3. “We can’t even define intelligence yet.”

            I’ll go with this:


            “We don’t know what consciousness is.”

            I’ll go with this:


            “I just think we’re farther off than you Kurzweilians are willing to admit.”

            I have no idea how far off we are. Not within my lifetime for certain and I’d make a wild guess that it will be over 100 years from now. I just believe that, based upon the rapid level of improvements in their computing power and the prospects of quantum computing, computers will surpass us in intelligence and at some point WE will enable an ability in them to self-replicate and self-improve for OUR own benefit.

            The human brain is a massively parallel computer of a volume fixed by the size of the human birth canal (unless we come up with “test tube babies” that can be grown outside the womb and know how to enhance their brain size and capability) and I have no problem imagining that a quantum computer with atomic-scale components would far surpass it in raw computational capability.  The critical factor in the resulting intelligence of that hardware is the software driving it, of course.  I’d guess that that software is far more difficult to foresee than the extremely powerful hardware it would be running on.

          4.  “you Kurzweilians”

            Forgot to mention that I didn’t even know I’m apparently a “Kurzweilian.”  I looked him up and will have to read his books on AI.  From the blurbs and reviews of them, I’ll say that I’m _definitely not_ as optimistic about the time-frames involved as he is.

      2. Yeah, well it’s not 100W at 4AM or when 3 new towers go up or a mobile unit or morning comes in, so there is still handshaking etc. to see; as if Van Allen Noises and distance weren’t bigger issues. Well-collimated radio at parsec distance and suns used as Peavey (guitar) amps are their own things. You are not trying to root the alien iPhone 203r over baseband 8 years out, though that would be a fine secret thing for SETI to do.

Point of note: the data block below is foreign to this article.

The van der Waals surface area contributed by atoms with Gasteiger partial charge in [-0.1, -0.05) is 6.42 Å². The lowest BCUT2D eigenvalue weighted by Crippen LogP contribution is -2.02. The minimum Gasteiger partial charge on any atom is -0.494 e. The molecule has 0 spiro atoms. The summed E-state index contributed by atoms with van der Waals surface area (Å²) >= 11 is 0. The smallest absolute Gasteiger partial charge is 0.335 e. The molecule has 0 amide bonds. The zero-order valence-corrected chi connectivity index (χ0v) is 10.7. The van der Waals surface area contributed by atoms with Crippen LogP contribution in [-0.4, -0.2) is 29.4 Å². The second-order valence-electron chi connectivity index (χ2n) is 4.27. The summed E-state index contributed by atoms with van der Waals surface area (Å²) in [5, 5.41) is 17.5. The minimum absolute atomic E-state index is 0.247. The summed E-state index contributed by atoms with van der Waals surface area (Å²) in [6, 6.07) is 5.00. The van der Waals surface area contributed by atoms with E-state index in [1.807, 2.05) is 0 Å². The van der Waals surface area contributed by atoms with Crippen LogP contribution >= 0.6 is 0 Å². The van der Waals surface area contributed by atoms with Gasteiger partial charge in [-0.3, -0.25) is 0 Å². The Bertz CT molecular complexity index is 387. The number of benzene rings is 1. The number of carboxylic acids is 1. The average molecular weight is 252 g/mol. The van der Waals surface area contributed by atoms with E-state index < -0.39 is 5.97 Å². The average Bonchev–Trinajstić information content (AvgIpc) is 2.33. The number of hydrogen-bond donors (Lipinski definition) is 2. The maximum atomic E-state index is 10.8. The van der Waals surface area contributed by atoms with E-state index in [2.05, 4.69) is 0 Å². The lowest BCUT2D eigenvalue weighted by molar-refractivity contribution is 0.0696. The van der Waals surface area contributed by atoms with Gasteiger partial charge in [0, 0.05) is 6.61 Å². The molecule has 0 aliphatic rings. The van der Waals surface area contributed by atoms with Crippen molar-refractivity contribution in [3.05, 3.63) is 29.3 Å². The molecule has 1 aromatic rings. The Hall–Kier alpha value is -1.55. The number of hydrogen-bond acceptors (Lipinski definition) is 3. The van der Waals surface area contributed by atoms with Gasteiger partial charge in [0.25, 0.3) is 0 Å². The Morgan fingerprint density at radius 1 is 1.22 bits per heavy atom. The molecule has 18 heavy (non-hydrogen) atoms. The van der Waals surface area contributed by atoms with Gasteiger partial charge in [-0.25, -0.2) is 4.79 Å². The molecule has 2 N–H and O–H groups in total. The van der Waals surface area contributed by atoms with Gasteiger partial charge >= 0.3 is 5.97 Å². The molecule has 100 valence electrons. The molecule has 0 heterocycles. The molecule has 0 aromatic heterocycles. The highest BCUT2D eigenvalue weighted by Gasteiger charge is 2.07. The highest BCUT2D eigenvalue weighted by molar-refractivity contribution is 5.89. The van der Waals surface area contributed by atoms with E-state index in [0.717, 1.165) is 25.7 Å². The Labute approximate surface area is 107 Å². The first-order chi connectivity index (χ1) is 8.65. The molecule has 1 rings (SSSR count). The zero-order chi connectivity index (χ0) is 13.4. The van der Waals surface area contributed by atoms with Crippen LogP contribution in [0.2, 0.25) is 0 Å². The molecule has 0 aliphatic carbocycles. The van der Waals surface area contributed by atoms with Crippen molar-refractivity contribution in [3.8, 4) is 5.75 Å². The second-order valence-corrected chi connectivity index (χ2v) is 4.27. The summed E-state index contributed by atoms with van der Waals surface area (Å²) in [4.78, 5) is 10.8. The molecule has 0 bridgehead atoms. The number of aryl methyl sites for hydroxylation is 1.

Also…so you’re listening to All The Radio, huh? You’re pretty together!

    2. I’d urge everyone to read the book “The Lights in the Tunnel: Automation, Accelerating Technology and the Economy of the Future”

      It is all about the impact of robots/automation on jobs and the economy. It makes the basic point that machines do not drive consumer spending. As more jobs are eliminated, could a smaller and smaller percentage of the population sustain consumer spending and the economy?  Would we want that? 

      Whether you agree with the book’s conclusions or not, it raises many important and fascinating questions. Questions that are are really not being addressed elsewhere. Check out the reviews on Amazon (over 100 with many strongly opposed views).

      1. So there will be a painfull job shift into computer programming, engineering and scientific researching. Repetitive, mind numbing and down right humiliating jobs will dissapear and human mind will do what it’s meant to; think. And guess what, we will move into moneyless society where scaricity and ignorance will become another past dark age in human history.
        Unless this greed bullshit causes extinction of our species.

  2. At the rate we are destroying our environment, robots may be the only ones to survive.  They will be our legacy.